Local retailers await Court ruling

Case deals with imposing sales tax on online purchases

053118...R CAFARO/TAX...Niles...05-31-18...Anthony Cafaro Jr. talks about sales taxes...by R. Michael Semple

Online buyers and sellers across the nation are awaiting a U.S. Supreme Court decision that could affect the future of online sales — whether states have the right to impose sales tax on out-of-state internet purchases.

The case at hand questions whether an online seller with no physical presence in the buyer’s state must charge a sales tax established by the buyer’s state.

The case will likely set a strong precedent for future internet commerce cases. Oral arguments were heard April 17 and a ruling is expected by June 30.

One traditional retailer sees the case as a way to level the playing field between e-commerce and brick-and-mortar shopping.

Anthony Cafaro Jr., co-president of Niles-based Cafaro Company, which owns the Eastwood Mall and multiple other shopping centers across the U.S., said local sales tax revenue is essential to maintaining a high standard of living in the Mahoning Valley.

“Where people spend their money is a vote for their future,” said Cafaro. “It’s not just about pricing and convenience. Stores employ cashiers, shippers, etc. It also creates a cycle that helps employ local fire and police.”

Cafaro said people would complain if services such as parks were cut due to a decline in sales tax revenue. If a community wants to maintain its vitality, brick-and-mortar stores are important, Cafaro said, noting there are direct and indirect costs associated with a decline in sales tax revenue.

Under Ohio law, if an internet seller is located in Ohio, he / she must remit sales tax to the state on sales of tangible personal property to buyers in Ohio.

If a seller is out-of-state, but has a connection to Ohio — a warehouse, office, sales representative, etc. in the state — he / she must still remit sales tax on sales of tangible personal property to the state.

However, if the seller is out-of-state and has no connection with Ohio, he / she does not have to collect and remit Ohio sales tax.

On the other hand, purchasers still owe sales tax, a requirement they must fulfill by self-reporting.

Additionally, Ohio is one of several states that have instituted “Amazon taxes” on large out-of-state sellers.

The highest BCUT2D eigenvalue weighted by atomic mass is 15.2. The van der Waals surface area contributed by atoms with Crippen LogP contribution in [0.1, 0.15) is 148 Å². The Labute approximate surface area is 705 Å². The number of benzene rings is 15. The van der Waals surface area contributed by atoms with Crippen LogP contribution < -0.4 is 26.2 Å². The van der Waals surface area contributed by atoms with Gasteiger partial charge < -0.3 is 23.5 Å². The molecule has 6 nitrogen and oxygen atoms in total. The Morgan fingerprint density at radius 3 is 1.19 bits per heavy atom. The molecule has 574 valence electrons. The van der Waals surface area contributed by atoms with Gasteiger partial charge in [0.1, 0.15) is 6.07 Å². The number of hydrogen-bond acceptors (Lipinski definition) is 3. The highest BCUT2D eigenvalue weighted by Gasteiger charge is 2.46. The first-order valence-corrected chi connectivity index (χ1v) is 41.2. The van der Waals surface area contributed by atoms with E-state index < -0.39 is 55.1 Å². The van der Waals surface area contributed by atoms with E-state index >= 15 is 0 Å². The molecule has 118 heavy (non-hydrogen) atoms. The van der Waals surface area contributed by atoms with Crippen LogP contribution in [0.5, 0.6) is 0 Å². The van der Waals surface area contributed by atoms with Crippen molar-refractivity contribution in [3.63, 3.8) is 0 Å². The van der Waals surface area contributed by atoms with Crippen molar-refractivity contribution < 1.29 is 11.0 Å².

The rule mandates those large sellers collect sales tax from Ohio customers if the seller pays for an Ohio company to provide customer referrals and the out-of-state seller’s gross sales top $10,000 during the previous 12 months. The state enacted the tax in 2015.

Matt Chafin, chief legal counsel for the Ohio Department of Taxation, said the state has made its views known.

“We absolutely want to treat both types (of retail) the same,” said Chafin.

Chafin said Ohio lawmakers passed a law stating if Congress enacts a law to require a remote seller to collect or remit sales tax, the proceeds would be placed in an income tax reduction fund.

Although it may be the Supreme Court, rather than Congress, that allows for the online sales tax, Chafin said he believes the state will go ahead with the income tax reduction fund if the court rules in favor of more internet sales tax.

Chafin also said if the Supreme Court rules in favor of states trying to collect online sales tax, it will be up to every state to decide how to handle uniformity across states. This will be challenging, Chafin said, because there may be municipalities and counties within states that have their own sales tax rates.

“I like to think there will be technological answers to streamline the process,” Chafin said.

Cafaro thinks it is clear why the nation’s highest court has agreed to hear the case.

“The Supreme Court has taken on the case because lawmakers haven’t kept up with technology,” Cafaro said. “Opponents (of the internet sales tax) say it is burdensome.” But, he adds, “it’s hard to believe in today’s time” that a solution can’t be found.

Despite the possible decline in local revenue as a result of online purchases, sales tax revenue in Trumbull County has risen steadily over the last decade, save for a small dip during the recession in 2009 and 2010.

In 2007, county sales tax revenue stood at $21.2 million. After increases of roughly $1 million annually, the county’s sales tax revenue rose to $26.6 million in 2017. Trumbull County has a sales tax rate of 6.75 percent.

Trumbull County Auditor Adrian Biviano attributes the upward trend to economic growth and the imposition of the Amazon tax.

However, tax revenue is lagging by $800,000 this year compared to 2017, a decrease Biviano said is caused, in part, by the state of Ohio’s elimination of a tax on Medicaid-managed care organizations last year.

Regardless of the final decision handed down by the Supreme Court, Cafaro said he is not necessarily an opponent of online sales.

Also, e-commerce and brick-and-mortar shopping are not necessarily mutually exclusive. Some retailers at the Eastwood Mall allow consumers to purchase goods online and then pick them up at the store without having to wait for the product to ship, Cafaro said.

“E-commerce will continue to grow,” Cafaro said. “All that case is about is equitable treatment.”